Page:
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Now that I'm focussing on the HD world, it has to be said that, ironically, the superb sharpness noted with standard definition fare on the 37AV635D doesn't extend to high definition pictures, which actually look rather soft. You can still clearly tell that you're watching high definition, but you're not getting the fullest impression of what HD can do. This is probably down in part to the screen not having a Full HD resolution, but it has to be said that I've also seen other 1,366 x 768 pixel screens deliver HD that looks crisper than it does on the 37AV635D.
At least the slightly soft HD impression isn't worsened by much motion blur, though. And colours retain a likeable combination of vibrancy and naturalism, except for where the contrast shortcomings come into play during extremely dark scenes.
Turning to the 37AV635D's audio, I was slightly amused to note among the TV's specifications the proud claim that the TV includes Dolby Digital Plus processing for maintaining audio bit-rates and reducing audio compression when watching something with a digital soundtrack. As expected, though, any benefits of such processing are largely negated by the fact that the set's speakers lack the raw power and dynamic range to do a good movie audio mix justice. Loud action scenes thus tend to sound rather compressed and muddy.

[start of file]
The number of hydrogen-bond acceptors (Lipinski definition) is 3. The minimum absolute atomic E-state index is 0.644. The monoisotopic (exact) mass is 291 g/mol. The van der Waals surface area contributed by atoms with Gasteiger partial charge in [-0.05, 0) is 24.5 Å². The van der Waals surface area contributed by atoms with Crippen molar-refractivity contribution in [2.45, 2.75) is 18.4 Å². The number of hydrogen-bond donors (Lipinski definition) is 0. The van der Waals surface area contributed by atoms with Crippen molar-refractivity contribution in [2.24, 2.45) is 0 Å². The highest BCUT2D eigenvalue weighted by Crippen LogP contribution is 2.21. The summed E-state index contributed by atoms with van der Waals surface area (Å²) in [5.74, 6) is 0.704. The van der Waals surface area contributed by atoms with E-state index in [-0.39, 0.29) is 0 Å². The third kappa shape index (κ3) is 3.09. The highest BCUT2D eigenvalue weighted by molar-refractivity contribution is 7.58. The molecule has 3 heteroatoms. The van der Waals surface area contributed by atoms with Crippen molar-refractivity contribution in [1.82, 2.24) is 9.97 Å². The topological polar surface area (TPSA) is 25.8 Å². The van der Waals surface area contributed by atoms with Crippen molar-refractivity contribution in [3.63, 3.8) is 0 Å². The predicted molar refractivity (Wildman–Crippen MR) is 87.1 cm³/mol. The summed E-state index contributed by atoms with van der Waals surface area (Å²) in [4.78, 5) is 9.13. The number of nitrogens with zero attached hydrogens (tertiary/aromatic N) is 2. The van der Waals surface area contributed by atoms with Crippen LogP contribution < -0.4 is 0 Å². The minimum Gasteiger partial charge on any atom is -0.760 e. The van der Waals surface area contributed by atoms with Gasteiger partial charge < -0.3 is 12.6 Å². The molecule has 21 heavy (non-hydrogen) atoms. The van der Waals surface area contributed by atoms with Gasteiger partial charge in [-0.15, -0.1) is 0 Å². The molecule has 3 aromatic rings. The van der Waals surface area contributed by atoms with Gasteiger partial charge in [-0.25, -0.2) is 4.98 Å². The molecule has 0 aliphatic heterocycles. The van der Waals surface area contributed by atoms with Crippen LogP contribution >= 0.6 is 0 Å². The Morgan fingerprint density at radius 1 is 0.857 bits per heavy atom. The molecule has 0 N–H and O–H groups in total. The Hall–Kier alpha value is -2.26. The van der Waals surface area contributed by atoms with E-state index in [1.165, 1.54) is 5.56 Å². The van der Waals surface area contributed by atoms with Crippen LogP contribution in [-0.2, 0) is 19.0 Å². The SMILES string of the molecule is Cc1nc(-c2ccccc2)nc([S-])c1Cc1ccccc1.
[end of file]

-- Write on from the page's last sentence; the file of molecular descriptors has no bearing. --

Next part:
The speakers don't, at least, phut or distort, showing that Toshiba appreciates the limitations of the 37AV635D's audio, plus voices are always well presented. But let's not get too happy-clappy here; the 37AV635D's audio is certainly no better than average.
The 37AV635D is a frustrating 'game of two halves'. As I'd hoped, its MetaBrain helps it do a great job with standard definition fodder - indeed, it produces for my money the best standard definition pictures I've seen at the sub-£600 price point. This alone could be enough to win it many fans among price-conscious consumers not really interested in the whole HD phenomenon.
But the 37AV635D doesn't fare nearly so well as an HD movie - or gaming - screen thanks to its black level problems, and slightly soft HD presentation.
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